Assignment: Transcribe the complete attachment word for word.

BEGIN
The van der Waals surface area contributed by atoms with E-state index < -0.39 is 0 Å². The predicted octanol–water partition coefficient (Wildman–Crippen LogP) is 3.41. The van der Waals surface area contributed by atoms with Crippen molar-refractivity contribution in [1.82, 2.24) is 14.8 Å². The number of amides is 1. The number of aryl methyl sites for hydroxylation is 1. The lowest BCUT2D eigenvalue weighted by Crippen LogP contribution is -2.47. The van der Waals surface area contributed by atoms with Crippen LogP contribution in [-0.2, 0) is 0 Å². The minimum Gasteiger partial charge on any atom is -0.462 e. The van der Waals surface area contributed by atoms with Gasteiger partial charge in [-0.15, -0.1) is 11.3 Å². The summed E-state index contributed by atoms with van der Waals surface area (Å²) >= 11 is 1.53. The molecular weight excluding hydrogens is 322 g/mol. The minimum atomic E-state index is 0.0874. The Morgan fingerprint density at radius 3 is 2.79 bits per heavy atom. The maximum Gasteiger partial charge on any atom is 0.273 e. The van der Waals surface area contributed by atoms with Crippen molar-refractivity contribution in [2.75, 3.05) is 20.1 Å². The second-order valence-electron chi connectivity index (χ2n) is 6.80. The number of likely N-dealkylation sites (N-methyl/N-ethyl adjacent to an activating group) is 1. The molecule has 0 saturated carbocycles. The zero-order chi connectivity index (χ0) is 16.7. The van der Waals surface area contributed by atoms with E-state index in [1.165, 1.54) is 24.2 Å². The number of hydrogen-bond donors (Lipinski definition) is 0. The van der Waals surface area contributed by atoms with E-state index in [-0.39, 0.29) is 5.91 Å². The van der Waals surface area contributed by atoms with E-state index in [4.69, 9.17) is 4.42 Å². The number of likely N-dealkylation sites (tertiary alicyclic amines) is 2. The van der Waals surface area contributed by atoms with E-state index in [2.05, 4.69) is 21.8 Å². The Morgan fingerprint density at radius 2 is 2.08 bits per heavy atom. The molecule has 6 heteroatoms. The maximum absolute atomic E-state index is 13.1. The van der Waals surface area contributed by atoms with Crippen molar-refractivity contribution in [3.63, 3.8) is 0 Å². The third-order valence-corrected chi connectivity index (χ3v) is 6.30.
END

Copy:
The van der Waals surface area contributed by atoms with E-state index < -0.39 is 0 Å². The predicted octanol–water partition coefficient (Wildman–Crippen LogP) is 3.41. The van der Waals surface area contributed by atoms with Crippen molar-refractivity contribution in [1.82, 2.24) is 14.8 Å². The number of amides is 1. The number of aryl methyl sites for hydroxylation is 1. The lowest BCUT2D eigenvalue weighted by Crippen LogP contribution is -2.47. The van der Waals surface area contributed by atoms with Crippen LogP contribution in [-0.2, 0) is 0 Å². The minimum Gasteiger partial charge on any atom is -0.462 e. The van der Waals surface area contributed by atoms with Gasteiger partial charge in [-0.15, -0.1) is 11.3 Å². The summed E-state index contributed by atoms with van der Waals surface area (Å²) >= 11 is 1.53. The molecular weight excluding hydrogens is 322 g/mol. The minimum atomic E-state index is 0.0874. The Morgan fingerprint density at radius 3 is 2.79 bits per heavy atom. The maximum Gasteiger partial charge on any atom is 0.273 e. The van der Waals surface area contributed by atoms with Crippen molar-refractivity contribution in [2.75, 3.05) is 20.1 Å². The second-order valence-electron chi connectivity index (χ2n) is 6.80. The number of likely N-dealkylation sites (N-methyl/N-ethyl adjacent to an activating group) is 1. The molecule has 0 saturated carbocycles. The zero-order chi connectivity index (χ0) is 16.7. The van der Waals surface area contributed by atoms with E-state index in [1.165, 1.54) is 24.2 Å². The number of hydrogen-bond donors (Lipinski definition) is 0. The van der Waals surface area contributed by atoms with E-state index in [-0.39, 0.29) is 5.91 Å². The van der Waals surface area contributed by atoms with E-state index in [4.69, 9.17) is 4.42 Å². The number of likely N-dealkylation sites (tertiary alicyclic amines) is 2. The van der Waals surface area contributed by atoms with E-state index in [2.05, 4.69) is 21.8 Å². The Morgan fingerprint density at radius 2 is 2.08 bits per heavy atom. The molecule has 6 heteroatoms. The maximum absolute atomic E-state index is 13.1. The van der Waals surface area contributed by atoms with Crippen molar-refractivity contribution in [3.63, 3.8) is 0 Å². The third-order valence-corrected chi connectivity index (χ3v) is 6.30.